For good or bad, many civil servants are in close personal contact with senior politicians from the earliest stages of their civil service career. This is often a great privilege, sometimes it’s a bit of a slog. Occasionally it can be downright unpleasant.
The great Muhammad Ali once said he always looked closely at how people treated waiters and serving staff because it gave him a sense of how they would treat him if circumstances were different. I think the same rule applies to civil servants.
As a result, I’ve always paid great attention to the way politicians treat their people, particularly the most junior members of the team. For me, it’s a mark of their human decency and an important test of their moral fitness to hold high office.
Some of them simply don’t get it, believing the best way to “drive” the civil service is to rant and rave. They don’t understand that, in these circumstances, most civil servants draw consolation from the fact that they have much better odds of survival than the transient beast making their life a misery.
That’s not to say conflict isn’t important, or that raised voices shouldn’t be tolerated in the heat of the moment. Tough conversations are an essential part of negotiating difficult choices. Bust-ups and clashes will always happen. And sometimes, just sometimes, Sir Humphrey needs a bloody good rollicking.
But I think it’s only when politicians develop a mutually respectful, compassionate relationship with their civil servants that the latter can serve them at their best. Many of them — the best ones in my view — are masters at the art of making their people feel comfortable, safe and driven to do their best work.
I remember, for example, the first time I met Alan Johnson.
I was a very nervous and green speechwriter getting my first opportunity to write for the Secretary of State, a potential Prime Minister in waiting at the time. I’d been called into one of his policy meetings to bounce around ideas.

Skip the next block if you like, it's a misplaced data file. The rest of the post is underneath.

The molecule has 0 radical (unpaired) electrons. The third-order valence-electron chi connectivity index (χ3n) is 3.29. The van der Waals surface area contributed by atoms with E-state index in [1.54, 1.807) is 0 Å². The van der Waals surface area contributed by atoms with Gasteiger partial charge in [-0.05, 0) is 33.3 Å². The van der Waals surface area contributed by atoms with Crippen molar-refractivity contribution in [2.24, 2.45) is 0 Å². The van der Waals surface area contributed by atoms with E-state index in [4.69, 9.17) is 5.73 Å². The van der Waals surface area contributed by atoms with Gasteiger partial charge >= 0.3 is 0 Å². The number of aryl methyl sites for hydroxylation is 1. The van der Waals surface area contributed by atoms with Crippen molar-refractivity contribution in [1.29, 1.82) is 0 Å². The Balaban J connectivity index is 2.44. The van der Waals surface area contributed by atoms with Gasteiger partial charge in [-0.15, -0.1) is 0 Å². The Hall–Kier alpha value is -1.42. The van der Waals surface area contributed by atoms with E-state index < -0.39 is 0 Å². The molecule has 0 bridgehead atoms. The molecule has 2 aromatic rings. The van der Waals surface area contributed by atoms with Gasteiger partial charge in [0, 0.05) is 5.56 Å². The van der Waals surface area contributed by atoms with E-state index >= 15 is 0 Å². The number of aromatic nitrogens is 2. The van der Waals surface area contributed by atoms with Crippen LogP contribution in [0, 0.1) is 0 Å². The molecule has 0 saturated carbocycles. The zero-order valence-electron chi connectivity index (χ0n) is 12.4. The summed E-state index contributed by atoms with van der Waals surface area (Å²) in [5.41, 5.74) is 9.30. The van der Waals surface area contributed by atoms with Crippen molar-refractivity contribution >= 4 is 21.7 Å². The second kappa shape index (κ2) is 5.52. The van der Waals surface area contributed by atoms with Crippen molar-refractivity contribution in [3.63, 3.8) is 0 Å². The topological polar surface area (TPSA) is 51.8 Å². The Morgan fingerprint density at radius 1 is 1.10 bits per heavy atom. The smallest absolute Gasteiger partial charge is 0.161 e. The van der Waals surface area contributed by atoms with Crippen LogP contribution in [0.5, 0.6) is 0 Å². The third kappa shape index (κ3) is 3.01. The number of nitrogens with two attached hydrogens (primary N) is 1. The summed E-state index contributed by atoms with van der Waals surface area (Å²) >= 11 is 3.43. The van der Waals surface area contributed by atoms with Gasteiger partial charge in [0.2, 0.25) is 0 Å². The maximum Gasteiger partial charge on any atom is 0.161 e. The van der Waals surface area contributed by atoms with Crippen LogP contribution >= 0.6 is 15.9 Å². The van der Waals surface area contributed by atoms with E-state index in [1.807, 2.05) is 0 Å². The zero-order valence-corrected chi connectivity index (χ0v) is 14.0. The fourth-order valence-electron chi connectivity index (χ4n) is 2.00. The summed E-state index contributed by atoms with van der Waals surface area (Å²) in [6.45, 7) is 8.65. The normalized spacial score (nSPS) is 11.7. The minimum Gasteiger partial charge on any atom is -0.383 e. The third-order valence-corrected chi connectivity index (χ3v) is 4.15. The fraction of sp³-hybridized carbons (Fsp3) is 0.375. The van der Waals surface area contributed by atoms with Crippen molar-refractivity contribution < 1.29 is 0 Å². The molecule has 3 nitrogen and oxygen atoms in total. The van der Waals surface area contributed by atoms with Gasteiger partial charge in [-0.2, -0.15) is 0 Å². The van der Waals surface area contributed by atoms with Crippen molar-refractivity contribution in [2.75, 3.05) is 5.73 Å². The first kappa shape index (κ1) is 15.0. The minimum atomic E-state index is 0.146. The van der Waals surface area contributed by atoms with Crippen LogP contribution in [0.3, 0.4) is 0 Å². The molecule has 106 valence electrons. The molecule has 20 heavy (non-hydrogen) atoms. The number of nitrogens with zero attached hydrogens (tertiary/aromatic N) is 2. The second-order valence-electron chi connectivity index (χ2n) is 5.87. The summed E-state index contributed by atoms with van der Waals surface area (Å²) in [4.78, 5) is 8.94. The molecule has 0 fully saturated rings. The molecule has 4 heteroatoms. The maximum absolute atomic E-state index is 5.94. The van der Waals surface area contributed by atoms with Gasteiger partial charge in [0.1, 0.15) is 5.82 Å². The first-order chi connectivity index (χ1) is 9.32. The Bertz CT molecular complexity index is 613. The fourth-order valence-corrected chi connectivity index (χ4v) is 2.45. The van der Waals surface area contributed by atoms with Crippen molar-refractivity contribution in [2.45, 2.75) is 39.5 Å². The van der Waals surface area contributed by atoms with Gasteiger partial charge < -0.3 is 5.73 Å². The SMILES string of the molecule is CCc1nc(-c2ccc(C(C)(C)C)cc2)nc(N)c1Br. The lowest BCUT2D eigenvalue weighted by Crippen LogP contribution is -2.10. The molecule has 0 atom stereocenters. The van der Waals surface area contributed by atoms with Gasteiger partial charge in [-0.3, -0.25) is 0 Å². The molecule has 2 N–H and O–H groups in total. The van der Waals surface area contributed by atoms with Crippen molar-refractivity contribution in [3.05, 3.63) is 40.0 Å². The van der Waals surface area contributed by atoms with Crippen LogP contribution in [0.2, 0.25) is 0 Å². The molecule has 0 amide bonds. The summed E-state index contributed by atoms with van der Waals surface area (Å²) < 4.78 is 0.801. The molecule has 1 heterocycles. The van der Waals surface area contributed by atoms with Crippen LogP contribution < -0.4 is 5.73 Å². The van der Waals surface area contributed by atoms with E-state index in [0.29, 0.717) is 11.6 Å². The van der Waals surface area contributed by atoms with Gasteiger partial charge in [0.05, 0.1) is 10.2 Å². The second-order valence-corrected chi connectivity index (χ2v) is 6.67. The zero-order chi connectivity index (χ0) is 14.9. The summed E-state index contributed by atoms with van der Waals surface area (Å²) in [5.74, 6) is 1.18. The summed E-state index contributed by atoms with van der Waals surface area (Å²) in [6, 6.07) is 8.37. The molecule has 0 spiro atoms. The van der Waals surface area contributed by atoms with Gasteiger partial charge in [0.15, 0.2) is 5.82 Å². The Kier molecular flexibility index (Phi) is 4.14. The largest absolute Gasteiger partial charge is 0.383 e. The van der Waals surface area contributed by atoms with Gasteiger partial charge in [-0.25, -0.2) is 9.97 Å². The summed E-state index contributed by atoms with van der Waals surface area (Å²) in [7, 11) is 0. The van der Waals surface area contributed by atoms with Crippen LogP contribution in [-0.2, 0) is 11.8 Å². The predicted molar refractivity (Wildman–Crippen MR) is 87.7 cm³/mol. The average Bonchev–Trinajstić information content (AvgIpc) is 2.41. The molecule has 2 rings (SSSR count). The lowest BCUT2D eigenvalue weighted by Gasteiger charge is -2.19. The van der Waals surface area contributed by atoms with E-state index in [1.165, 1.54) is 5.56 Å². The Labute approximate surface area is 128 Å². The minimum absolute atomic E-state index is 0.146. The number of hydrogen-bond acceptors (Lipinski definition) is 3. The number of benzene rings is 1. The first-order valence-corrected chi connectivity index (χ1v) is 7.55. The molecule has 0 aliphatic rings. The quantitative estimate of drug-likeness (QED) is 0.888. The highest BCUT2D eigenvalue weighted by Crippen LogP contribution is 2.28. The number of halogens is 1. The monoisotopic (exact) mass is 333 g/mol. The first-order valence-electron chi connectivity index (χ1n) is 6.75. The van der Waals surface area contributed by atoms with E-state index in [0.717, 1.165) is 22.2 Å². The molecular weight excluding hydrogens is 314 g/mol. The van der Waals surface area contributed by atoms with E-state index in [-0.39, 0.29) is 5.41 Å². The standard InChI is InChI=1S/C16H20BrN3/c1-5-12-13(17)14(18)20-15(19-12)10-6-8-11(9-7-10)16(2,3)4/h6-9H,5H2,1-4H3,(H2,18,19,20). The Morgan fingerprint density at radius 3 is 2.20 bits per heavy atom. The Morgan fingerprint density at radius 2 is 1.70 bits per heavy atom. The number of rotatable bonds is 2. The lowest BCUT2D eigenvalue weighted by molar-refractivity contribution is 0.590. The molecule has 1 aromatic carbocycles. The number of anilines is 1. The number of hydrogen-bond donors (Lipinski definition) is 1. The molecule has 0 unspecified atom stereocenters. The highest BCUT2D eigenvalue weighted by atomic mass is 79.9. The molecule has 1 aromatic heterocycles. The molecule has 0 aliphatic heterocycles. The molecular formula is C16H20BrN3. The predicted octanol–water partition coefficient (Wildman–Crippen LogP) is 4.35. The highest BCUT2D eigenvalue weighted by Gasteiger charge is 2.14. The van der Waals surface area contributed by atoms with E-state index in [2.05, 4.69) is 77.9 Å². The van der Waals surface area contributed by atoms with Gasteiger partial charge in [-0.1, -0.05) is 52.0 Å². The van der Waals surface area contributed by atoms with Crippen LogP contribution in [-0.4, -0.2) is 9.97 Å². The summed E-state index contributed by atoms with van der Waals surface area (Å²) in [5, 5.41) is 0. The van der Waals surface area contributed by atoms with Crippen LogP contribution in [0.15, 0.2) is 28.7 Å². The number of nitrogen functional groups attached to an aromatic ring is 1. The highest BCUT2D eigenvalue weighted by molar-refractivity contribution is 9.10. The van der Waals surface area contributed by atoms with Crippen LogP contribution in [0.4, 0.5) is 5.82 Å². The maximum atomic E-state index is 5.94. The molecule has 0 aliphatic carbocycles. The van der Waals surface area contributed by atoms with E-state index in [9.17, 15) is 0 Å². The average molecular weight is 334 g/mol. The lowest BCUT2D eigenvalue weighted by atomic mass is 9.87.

Even at the best of times, this is deeply intimidating stuff, especially for introverts like me. These meetings quickly descend into a scrum of the Department’s big hitters crowded around a table in the minister’s office, barking great thoughts, competing to show their brilliance to The Man.
I was terrified, even to the point where I wasn’t sure where I should sit as the room filled up. At the main table with the bigwigs, now braying loudly to each other? Or on the cushioned window sill behind, all the easier to throw myself out of if things got desperate?
Perhaps sensing this, his Private Secretary kindly asked Alan at the start of the meeting if they could introduce me as the person who would be writing his speech on this occasion.
Though well-intentioned, this didn’t really help my blood pressure.
At the time, Alan had a well-established, brilliant speechwriter called Simon Lancaster, with whom he’d developed an immense personal rapport. I was a stand-in, a desperately poor substitute, because Simon and his equally stellar deputy were hard at work on bigger things for him that week. This was not going to end well.
I needn’t have worried. Alan stopped in his tracks, removing the glasses that were balanced delicately on his nose as he read some dismal report that a policy official had thrust in his hands. He fixed me with a warm smile and a mischievous glint in his eye, as if we were co-conspirators in an unfolding civil service farce.
“Ah, welcome!” he winked.
“I’m really looking forward to working with you on this.”
I doubt he’ll remember this moment, but it was a small act of kindness that I will never forget. Ditto his warmth and generosity after the speech, which eventually proceeded reasonably smoothly. With one small but significant glitch.
In my anxiety to impress, and having been told that Alan was a big fan of historical references, I’d decided to litter my prose with references to the Greek historian Thucydides. This went down extremely well in the various drafts I’d sent up to our very learned Secretary of State and he made only a few minor changes to the draft.
I was elated, and in my mind’s eye, I imagined Alan lounging in his study, the handle of his glasses nestled thoughtfully in his mouth, nodding sagely at my searing words. In hindsight, I suspect the reality was that he’d quickly recognised this wasn’t a very important speech and therefore didn’t need to give it his full attention.